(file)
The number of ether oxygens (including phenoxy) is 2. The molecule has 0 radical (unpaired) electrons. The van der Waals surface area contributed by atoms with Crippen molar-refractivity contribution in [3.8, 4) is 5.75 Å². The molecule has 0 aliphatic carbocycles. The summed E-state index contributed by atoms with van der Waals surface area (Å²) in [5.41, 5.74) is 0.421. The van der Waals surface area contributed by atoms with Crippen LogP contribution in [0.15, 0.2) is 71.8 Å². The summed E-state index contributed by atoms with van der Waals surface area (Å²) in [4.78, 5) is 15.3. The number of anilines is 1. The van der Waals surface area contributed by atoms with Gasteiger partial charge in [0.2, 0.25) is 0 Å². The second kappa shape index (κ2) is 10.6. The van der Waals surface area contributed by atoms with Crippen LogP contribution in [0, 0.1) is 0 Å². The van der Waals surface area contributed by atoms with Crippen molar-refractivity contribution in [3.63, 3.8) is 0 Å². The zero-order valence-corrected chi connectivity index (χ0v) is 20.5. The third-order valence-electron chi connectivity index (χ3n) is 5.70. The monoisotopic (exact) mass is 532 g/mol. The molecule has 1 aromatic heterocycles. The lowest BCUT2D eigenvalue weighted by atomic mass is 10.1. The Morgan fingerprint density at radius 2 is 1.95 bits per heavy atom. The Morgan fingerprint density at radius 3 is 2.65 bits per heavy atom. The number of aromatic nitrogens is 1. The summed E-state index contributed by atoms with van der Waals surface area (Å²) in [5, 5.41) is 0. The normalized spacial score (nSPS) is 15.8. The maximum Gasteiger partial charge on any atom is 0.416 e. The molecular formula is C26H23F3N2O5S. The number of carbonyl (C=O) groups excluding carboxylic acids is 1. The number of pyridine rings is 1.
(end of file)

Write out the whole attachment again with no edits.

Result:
The number of ether oxygens (including phenoxy) is 2. The molecule has 0 radical (unpaired) electrons. The van der Waals surface area contributed by atoms with Crippen molar-refractivity contribution in [3.8, 4) is 5.75 Å². The molecule has 0 aliphatic carbocycles. The summed E-state index contributed by atoms with van der Waals surface area (Å²) in [5.41, 5.74) is 0.421. The van der Waals surface area contributed by atoms with Crippen LogP contribution in [0.15, 0.2) is 71.8 Å². The summed E-state index contributed by atoms with van der Waals surface area (Å²) in [4.78, 5) is 15.3. The number of anilines is 1. The van der Waals surface area contributed by atoms with Gasteiger partial charge in [0.2, 0.25) is 0 Å². The second kappa shape index (κ2) is 10.6. The van der Waals surface area contributed by atoms with Crippen LogP contribution in [0, 0.1) is 0 Å². The van der Waals surface area contributed by atoms with Crippen molar-refractivity contribution in [3.63, 3.8) is 0 Å². The zero-order valence-corrected chi connectivity index (χ0v) is 20.5. The third-order valence-electron chi connectivity index (χ3n) is 5.70. The monoisotopic (exact) mass is 532 g/mol. The molecule has 1 aromatic heterocycles. The lowest BCUT2D eigenvalue weighted by atomic mass is 10.1. The Morgan fingerprint density at radius 2 is 1.95 bits per heavy atom. The Morgan fingerprint density at radius 3 is 2.65 bits per heavy atom. The number of aromatic nitrogens is 1. The summed E-state index contributed by atoms with van der Waals surface area (Å²) in [5, 5.41) is 0. The normalized spacial score (nSPS) is 15.8. The maximum Gasteiger partial charge on any atom is 0.416 e. The molecular formula is C26H23F3N2O5S. The number of carbonyl (C=O) groups excluding carboxylic acids is 1. The number of pyridine rings is 1.